About Tattoos & Body Piercings
Tattoos and ear/body piercings are very popular, especially among those aged 18 to 22. Between 73 and 83 percent of women in the U.S. have had their ears pierced. An American university survey in 2001 found that 51 percent of students had piercings and 23 percent had tattoos. U.S. studies show that the number of women with tattoos quadrupled between 1960 and 1980. The number of tattooing and piercing shops in Canada has increased dramatically in the last few years.
Health Risks of Tattooing and Ear/Body Piercing
Skin and mucous membranes in the mouth and nose protect you from many infections. Both tattooing and ear/body piercing procedures involve piercing the skin or mucous membrane with a needle or other sharp instrument. Unless the needles are new, sterilized for each treatment and properly handled by the practitioner, instruments can be contaminated with the infected blood or bodily fluids of another person. You may also have bacteria or viruses present on your skin that can enter your body and cause infection when your skin is pierced. Practitioners who do the tattooing and piercing are also at risk of becoming infected through accidental cuts and punctures.
It is possible to transmit viral infections such as hepatitis B, hepatitis C, Human Immunodeficiency Virus (HIV)/Acquired Immunodeficiency Syndrome (AIDS) and herpes through tattooing and piercing, as well as bacterial skin infections such as Streptococcus and Staphylococcus.
Minimizing Your Risk
The best protection against disease and infection is to carefully choose where you obtain your tattoo or piercing.
Here is a list of conditions on which to base your decision:
The work area is clean and brightly lit.The shop uses instruments that are easily cleaned and sterilized, such as stainless steel. Tattooing is done with sterile needles in a tattoo machine that has been wiped with alcohol after each use and covered with new disposable plastic. Ear piercing is done with a sterile needle or a gun that has a disposable sterile cartridge to holds the studs. Tattoo and piercing needles are new and sterile for each treatment. They should never be reused. Those performing the procedure have clean working habits, including washing their hands before and after procedures, after handling contaminated items, before opening and handling sterile supplies, and before putting on and after removing their gloves.Practitioners wear medical gloves during the procedures.The shop has a "clean zone" and a "dirty zone." The procedure should be done in the clean zone where only sterilized packages and clean equipment are kept and used. The dirty zone is the contaminated area where there is a washing sink and holding basin for disinfecting implements.Work surfaces are made of smooth and non-porous materials. All surfaces are cleaned with a solution of bleach and water. The shop has a sterilizing machine, preferably a steam sterilizer, and test strips are used to indicate whether the machine is operating correctly.Waste is disposed of properly, with blood-contaminated waste placed in plastic bags and tied before being added to the regular waste.Sharp implements used to pierce the skin are put into puncture-resistant containers.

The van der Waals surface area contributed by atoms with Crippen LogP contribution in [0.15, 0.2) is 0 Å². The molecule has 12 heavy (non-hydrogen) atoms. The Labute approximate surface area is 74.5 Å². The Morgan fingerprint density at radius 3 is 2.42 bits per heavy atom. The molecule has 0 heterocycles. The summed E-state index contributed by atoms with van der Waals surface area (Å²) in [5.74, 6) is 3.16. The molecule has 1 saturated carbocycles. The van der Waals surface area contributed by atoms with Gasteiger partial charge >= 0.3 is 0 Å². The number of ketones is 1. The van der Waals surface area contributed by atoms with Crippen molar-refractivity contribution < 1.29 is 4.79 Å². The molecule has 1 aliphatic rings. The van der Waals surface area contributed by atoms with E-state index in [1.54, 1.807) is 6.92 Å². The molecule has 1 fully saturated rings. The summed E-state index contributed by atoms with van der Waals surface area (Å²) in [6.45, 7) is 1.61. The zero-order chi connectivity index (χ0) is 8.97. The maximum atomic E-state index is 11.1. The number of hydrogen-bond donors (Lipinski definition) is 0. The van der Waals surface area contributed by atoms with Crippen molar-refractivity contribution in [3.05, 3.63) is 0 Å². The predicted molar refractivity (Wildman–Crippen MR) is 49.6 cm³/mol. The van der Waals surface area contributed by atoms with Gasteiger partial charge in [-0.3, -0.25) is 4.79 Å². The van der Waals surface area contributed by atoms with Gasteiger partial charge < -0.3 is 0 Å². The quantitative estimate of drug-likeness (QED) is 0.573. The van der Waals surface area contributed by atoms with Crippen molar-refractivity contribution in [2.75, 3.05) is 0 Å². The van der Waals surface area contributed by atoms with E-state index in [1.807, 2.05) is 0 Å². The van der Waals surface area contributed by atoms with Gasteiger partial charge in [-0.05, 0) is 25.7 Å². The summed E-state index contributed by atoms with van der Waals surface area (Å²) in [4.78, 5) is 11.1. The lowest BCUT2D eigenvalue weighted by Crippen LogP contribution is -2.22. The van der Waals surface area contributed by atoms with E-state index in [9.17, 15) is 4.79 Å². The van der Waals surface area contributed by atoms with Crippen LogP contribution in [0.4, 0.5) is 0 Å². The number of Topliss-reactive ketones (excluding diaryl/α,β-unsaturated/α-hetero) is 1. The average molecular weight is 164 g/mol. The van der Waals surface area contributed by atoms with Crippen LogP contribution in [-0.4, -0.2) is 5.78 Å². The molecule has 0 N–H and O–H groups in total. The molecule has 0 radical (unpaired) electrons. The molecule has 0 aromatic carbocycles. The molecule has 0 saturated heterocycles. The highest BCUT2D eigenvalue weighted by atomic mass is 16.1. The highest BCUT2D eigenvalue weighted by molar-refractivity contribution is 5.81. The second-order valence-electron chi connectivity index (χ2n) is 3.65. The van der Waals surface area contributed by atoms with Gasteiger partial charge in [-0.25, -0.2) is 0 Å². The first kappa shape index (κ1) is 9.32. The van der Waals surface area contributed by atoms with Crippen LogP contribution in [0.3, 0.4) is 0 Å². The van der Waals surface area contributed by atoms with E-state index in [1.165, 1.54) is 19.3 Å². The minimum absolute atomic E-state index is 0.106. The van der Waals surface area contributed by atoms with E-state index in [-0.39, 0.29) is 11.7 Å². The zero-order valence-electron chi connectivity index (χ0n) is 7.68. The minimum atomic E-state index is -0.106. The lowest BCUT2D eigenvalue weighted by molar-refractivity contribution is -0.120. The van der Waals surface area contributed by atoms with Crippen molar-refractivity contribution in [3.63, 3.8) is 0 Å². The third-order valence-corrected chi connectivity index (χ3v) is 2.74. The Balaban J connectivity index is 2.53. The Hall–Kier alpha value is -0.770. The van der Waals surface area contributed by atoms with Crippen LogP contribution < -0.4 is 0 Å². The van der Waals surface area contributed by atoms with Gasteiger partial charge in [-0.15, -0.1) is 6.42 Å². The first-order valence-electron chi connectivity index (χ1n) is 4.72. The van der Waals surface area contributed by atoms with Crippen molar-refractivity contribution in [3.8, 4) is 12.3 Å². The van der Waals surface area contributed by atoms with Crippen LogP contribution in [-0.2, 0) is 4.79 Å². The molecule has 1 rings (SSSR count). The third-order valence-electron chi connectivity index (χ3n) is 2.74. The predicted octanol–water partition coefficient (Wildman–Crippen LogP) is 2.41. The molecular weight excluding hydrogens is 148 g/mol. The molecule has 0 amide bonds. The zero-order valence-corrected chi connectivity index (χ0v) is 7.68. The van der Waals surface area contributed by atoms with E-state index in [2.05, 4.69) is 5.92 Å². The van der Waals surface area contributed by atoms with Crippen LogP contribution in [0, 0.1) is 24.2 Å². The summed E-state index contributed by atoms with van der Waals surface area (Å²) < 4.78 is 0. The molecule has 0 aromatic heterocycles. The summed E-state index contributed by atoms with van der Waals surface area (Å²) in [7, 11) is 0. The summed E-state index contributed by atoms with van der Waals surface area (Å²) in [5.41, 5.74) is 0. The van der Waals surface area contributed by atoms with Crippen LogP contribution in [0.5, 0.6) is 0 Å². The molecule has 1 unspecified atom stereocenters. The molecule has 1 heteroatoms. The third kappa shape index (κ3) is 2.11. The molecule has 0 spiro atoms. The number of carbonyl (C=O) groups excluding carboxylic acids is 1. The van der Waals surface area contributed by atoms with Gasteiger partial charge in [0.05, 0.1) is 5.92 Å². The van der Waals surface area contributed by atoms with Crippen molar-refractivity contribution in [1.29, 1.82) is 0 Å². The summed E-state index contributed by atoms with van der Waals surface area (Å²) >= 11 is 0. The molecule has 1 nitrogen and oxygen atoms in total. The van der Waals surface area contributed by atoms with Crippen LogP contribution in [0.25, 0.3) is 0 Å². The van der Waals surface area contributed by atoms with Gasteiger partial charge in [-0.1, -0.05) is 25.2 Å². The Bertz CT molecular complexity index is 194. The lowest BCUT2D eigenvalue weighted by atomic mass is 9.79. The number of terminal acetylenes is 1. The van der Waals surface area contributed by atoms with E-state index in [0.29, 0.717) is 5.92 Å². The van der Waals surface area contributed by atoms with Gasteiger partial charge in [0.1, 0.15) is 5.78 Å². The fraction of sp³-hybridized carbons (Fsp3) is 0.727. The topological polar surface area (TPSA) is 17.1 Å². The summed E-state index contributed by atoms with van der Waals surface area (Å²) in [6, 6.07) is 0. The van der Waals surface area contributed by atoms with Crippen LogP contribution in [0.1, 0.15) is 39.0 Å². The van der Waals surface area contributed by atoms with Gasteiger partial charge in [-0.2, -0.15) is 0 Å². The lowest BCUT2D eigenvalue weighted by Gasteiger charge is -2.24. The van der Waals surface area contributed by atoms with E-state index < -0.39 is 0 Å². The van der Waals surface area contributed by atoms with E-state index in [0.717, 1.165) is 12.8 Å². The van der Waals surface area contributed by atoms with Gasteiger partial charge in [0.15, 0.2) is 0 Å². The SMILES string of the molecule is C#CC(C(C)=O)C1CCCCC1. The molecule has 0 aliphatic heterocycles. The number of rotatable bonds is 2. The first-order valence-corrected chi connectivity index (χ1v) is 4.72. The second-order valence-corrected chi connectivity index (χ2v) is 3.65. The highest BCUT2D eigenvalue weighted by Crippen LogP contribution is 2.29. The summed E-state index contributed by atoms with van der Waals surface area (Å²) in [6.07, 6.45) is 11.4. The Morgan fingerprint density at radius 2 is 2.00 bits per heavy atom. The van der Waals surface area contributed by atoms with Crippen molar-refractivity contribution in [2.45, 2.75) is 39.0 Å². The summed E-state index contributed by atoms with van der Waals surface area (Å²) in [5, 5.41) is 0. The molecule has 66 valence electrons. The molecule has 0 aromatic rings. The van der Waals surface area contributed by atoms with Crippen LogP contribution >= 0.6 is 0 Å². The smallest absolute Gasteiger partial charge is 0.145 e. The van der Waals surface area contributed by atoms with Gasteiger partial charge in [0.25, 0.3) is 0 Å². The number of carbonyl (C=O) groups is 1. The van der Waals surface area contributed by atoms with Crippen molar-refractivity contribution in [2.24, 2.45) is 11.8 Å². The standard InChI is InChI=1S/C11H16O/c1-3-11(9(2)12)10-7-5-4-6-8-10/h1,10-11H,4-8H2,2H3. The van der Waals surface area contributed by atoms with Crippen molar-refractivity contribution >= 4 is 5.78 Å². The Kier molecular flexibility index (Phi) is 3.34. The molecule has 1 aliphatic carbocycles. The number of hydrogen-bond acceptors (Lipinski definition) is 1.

Oral and written instructions are given to clients for personal care after the procedure.
You can minimize your own risk of infection by taking these precautions:
Choose a good professional practitioner who has been trained. Ask the practitioner if she or he follows the Infection Control Guidelines for tattooing and ear/body piercing. Never tattoo or pierce skin that has a cut or break, pimples, warts, or other abnormalities. Make sure the practitioner disinfects the skin area using a skin antiseptic before the procedure. Wash your hands thoroughly before you apply lotions or ointments to the tattooed or pierced area after the procedure or when rotating the jewelry, as directed by the practitioner. If you are concerned that the tattoo or piercing is infected, contact your doctor or local health unit. Hepatitis B vaccine will help protect you from hepatitis B, but there is no vaccine for hepatitis C or HIV.
Health Canada's Role
Working in partnership with the provincial and territorial governments, Health Canada has created Infection Control Guidelines for tattooing and ear/body piercing. These guidelines were developed for practitioners of tattooing and ear/body piercing by representatives from industry, health services, and Health Canada's Centre for Infectious Disease Prevention and Control.